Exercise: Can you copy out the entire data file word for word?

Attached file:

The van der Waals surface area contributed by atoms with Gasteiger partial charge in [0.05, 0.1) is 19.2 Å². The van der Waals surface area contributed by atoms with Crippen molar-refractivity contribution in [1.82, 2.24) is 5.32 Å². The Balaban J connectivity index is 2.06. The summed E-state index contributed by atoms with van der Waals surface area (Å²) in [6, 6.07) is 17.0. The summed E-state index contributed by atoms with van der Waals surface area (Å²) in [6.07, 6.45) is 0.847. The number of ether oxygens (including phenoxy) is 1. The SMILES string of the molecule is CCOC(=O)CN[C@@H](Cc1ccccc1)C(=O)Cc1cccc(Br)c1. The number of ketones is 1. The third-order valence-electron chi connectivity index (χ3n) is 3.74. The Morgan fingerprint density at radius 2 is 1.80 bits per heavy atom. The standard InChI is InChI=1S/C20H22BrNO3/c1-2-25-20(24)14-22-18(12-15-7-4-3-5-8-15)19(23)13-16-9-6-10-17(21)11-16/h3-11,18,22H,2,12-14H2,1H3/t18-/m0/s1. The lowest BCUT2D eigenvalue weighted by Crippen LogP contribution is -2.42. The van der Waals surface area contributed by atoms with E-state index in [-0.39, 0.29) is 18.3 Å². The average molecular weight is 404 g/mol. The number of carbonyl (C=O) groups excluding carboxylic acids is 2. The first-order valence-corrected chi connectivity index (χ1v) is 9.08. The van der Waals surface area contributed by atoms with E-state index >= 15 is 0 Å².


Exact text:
The van der Waals surface area contributed by atoms with Gasteiger partial charge in [0.05, 0.1) is 19.2 Å². The van der Waals surface area contributed by atoms with Crippen molar-refractivity contribution in [1.82, 2.24) is 5.32 Å². The Balaban J connectivity index is 2.06. The summed E-state index contributed by atoms with van der Waals surface area (Å²) in [6, 6.07) is 17.0. The summed E-state index contributed by atoms with van der Waals surface area (Å²) in [6.07, 6.45) is 0.847. The number of ether oxygens (including phenoxy) is 1. The SMILES string of the molecule is CCOC(=O)CN[C@@H](Cc1ccccc1)C(=O)Cc1cccc(Br)c1. The number of ketones is 1. The third-order valence-electron chi connectivity index (χ3n) is 3.74. The Morgan fingerprint density at radius 2 is 1.80 bits per heavy atom. The standard InChI is InChI=1S/C20H22BrNO3/c1-2-25-20(24)14-22-18(12-15-7-4-3-5-8-15)19(23)13-16-9-6-10-17(21)11-16/h3-11,18,22H,2,12-14H2,1H3/t18-/m0/s1. The lowest BCUT2D eigenvalue weighted by Crippen LogP contribution is -2.42. The van der Waals surface area contributed by atoms with E-state index in [-0.39, 0.29) is 18.3 Å². The average molecular weight is 404 g/mol. The number of carbonyl (C=O) groups excluding carboxylic acids is 2. The first-order valence-corrected chi connectivity index (χ1v) is 9.08. The van der Waals surface area contributed by atoms with E-state index >= 15 is 0 Å².